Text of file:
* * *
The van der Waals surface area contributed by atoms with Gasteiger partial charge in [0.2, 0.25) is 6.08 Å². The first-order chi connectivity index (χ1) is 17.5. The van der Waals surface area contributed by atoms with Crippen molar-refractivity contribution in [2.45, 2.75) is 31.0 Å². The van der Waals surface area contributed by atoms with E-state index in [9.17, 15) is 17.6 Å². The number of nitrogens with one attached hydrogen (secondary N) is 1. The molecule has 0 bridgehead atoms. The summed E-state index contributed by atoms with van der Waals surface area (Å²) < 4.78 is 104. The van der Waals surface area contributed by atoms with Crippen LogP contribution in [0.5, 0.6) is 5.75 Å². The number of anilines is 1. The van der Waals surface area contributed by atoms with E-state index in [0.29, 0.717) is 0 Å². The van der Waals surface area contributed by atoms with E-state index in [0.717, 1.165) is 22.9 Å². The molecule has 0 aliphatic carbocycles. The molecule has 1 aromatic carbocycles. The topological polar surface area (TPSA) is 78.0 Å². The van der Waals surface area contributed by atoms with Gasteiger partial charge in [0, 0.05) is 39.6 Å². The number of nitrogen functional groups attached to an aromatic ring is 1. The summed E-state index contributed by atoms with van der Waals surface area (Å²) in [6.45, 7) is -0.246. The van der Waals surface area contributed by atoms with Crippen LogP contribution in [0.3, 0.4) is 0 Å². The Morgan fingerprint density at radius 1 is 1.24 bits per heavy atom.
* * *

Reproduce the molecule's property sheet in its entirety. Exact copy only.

The van der Waals surface area contributed by atoms with Gasteiger partial charge in [0.2, 0.25) is 6.08 Å². The first-order chi connectivity index (χ1) is 17.5. The van der Waals surface area contributed by atoms with Crippen molar-refractivity contribution in [2.45, 2.75) is 31.0 Å². The van der Waals surface area contributed by atoms with E-state index in [9.17, 15) is 17.6 Å². The number of nitrogens with one attached hydrogen (secondary N) is 1. The molecule has 0 bridgehead atoms. The summed E-state index contributed by atoms with van der Waals surface area (Å²) < 4.78 is 104. The van der Waals surface area contributed by atoms with Crippen LogP contribution in [0.5, 0.6) is 5.75 Å². The number of anilines is 1. The van der Waals surface area contributed by atoms with E-state index in [0.29, 0.717) is 0 Å². The van der Waals surface area contributed by atoms with E-state index in [0.717, 1.165) is 22.9 Å². The molecule has 0 aliphatic carbocycles. The molecule has 1 aromatic carbocycles. The topological polar surface area (TPSA) is 78.0 Å². The van der Waals surface area contributed by atoms with Gasteiger partial charge in [0, 0.05) is 39.6 Å². The number of nitrogen functional groups attached to an aromatic ring is 1. The summed E-state index contributed by atoms with van der Waals surface area (Å²) in [6.45, 7) is -0.246. The van der Waals surface area contributed by atoms with Crippen LogP contribution in [0.3, 0.4) is 0 Å². The Morgan fingerprint density at radius 1 is 1.24 bits per heavy atom.